The film begins as it finishes, in the aftermath of a skirmish; we first see the crew of Fury, exhausted, catching their breath in a battlefield in which they appear to be the only survivors. Smoke rises from burnt-out vehicles and corpses all around them. They have lost their long-time gunner and friend in the battle, and he is replaced by a wet-behind-the-ears soldier named Norman Ellison (Logan Lerman), who acts as our eyes and ears. Norman – a trained typist – does not want to kill and is understandably scared and horrified by what he sees amid the chaos of Hitler’s last stand. He is quickly and cruelly brought up to speed by the experienced Collier, whose extreme teaching methods are deemed necessary due to the dangers associated with hesitation. Collier needs all of his charges to be mentally strong, desensitized to the sights that greet them, and the crew is too small and the stakes too high to carry a passenger in this respect. Thus Norman’s initiation job is to mop up the remains of his predecessor inside the tank, and before long he is forced into other depressing acts, first shooting an unarmed prisoner of war under orders and secondly bedding a young German woman named Emma (Alicia von Rittberg), an act which requires much less duress.

As the tank trundles on from one muddy path and field to the next, permanently short on supplies and low on ammunition, Ayer incorporates an array of surreal, harrowing images that show just how grim and unpleasant a battlefield can be: corpses are piled up high by vehicles; there’s the sight of a bride in full gown among a group of refugees; the tank drives over a dead body in the mud which pops out again after the vehicle moves on. Every now and again the crew of Fury comes up against a platoon of Wehrmacht soldiers or some other force, so there’s little let-up in the action, which is fine as Ayer’s battle sequences are very good indeed. When the Allies roll into one town, the opposing force – mostly children conscripted by ruthless SS officers – quickly surrenders, enabling the Americans to enjoy some much-needed R&R. Yet even here the tension doesn’t magically disappear; the threat of rape hangs over the German women of the town, and one extended and magnificent scene around a kitchen table shows that, really, there’s no true downtime to be had. (Incidentally, I’ve seen this scene come in for criticism in some places for being overlong, but I thought it was very well acted by the principal cast members; the threat of an explosion of violence hangs in the air and I was on the edge of my seat during it. So there.)

The action sequences are intense, the fighting is bloody, and each small victory is met with knackered, mud-caked relief rather than triumphant celebration. A battle with a fearsome German Tiger tank across an open field is one highlight, with Fury and two other Allied tanks desperately trying to scuttle round the back of the more powerful enemy, while an attack on an anti-tank post and trenches is equally suspenseful. Unfortunately all the hard work is undone by a final act in which the soldiers of Fury take on several hundred Waffen-SS soldiers, lifting the concept of ‘defying the odds’ to new and unrealistic heights. Credibility is tested even further when it transpires that the supposedly experienced crew have left all of their spare ammo sitting on the outer rear of the tank, and must courageously pop outside to stock up during the firefight, despite having some time to prepare for the incoming enemy. Hmmm. At least the stupid oversight makes for some exciting on-screen derring-do, and it also enables Ayer to focus on a few pre-battle clichés – a swig of booze for every crew member, a rousing show of loyalty to the man in charge, a general acknowledgement that they’re all doomed, etc. etc.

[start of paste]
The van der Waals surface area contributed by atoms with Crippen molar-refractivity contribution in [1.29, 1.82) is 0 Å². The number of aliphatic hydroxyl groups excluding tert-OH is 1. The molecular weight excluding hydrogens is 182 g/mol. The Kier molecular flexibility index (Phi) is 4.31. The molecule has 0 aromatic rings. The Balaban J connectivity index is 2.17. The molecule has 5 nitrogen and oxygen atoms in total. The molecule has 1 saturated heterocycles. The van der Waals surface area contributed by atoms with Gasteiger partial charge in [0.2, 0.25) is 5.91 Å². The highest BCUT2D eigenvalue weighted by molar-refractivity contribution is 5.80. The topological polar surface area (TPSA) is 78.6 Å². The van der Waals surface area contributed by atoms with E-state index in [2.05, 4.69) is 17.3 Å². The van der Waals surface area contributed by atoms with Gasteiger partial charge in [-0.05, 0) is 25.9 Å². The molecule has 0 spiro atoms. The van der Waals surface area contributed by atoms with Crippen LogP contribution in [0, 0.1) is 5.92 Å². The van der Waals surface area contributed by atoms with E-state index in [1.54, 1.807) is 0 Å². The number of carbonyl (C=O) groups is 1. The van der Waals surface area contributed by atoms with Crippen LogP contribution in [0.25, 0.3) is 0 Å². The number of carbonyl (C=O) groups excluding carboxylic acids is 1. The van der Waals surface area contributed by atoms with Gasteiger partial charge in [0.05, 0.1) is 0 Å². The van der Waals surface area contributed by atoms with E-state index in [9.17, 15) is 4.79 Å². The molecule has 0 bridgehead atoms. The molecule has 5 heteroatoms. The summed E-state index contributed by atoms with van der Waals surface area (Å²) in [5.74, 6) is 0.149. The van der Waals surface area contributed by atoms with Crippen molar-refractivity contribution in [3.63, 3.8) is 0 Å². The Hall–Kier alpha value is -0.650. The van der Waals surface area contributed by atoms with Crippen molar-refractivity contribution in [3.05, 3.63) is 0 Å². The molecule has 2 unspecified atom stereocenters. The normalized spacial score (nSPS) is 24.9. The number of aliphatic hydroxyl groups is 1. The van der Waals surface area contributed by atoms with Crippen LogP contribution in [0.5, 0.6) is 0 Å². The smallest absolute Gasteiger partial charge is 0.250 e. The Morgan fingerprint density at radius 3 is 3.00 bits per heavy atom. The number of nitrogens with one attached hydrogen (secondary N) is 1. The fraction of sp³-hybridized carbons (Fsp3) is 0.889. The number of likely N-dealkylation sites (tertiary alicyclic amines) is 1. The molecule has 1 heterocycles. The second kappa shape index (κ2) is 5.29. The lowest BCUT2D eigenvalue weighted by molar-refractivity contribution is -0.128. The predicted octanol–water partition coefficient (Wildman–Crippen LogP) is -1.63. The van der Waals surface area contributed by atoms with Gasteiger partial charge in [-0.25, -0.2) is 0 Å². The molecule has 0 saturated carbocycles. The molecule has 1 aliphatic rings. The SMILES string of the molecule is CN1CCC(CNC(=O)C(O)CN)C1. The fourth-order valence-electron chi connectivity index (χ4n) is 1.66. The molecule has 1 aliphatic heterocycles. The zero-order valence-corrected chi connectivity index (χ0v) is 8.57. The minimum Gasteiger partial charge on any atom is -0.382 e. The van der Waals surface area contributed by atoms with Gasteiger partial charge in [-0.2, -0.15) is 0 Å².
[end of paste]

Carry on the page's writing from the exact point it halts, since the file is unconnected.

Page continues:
I don’t wish to be too harsh on Ayer, or his film, as frankly it is one of the better (best) war movies in recent memory. It’s relentless, downbeat (and rightly so), moving, and when it felt realistic to this inexperienced viewer it really did hit the mark. Unfortunately there are a few predictable elements that just linger in the memory afterwards. When Norman reads the palm lines of Emma, for example, and tells her that she’ll have one great love in her life, we can guess what’s in store for the young German. Then there are the war film clichés that seem unavoidable: a young recruit lumped in with the veterans, a noble officer hiding his true feelings of fear and, by the end, the age-old assumption that every American soldier is able to mow down 50-100 Germans before any returned fire troubles him … although, to be fair, they are in a tank for much of the firefight.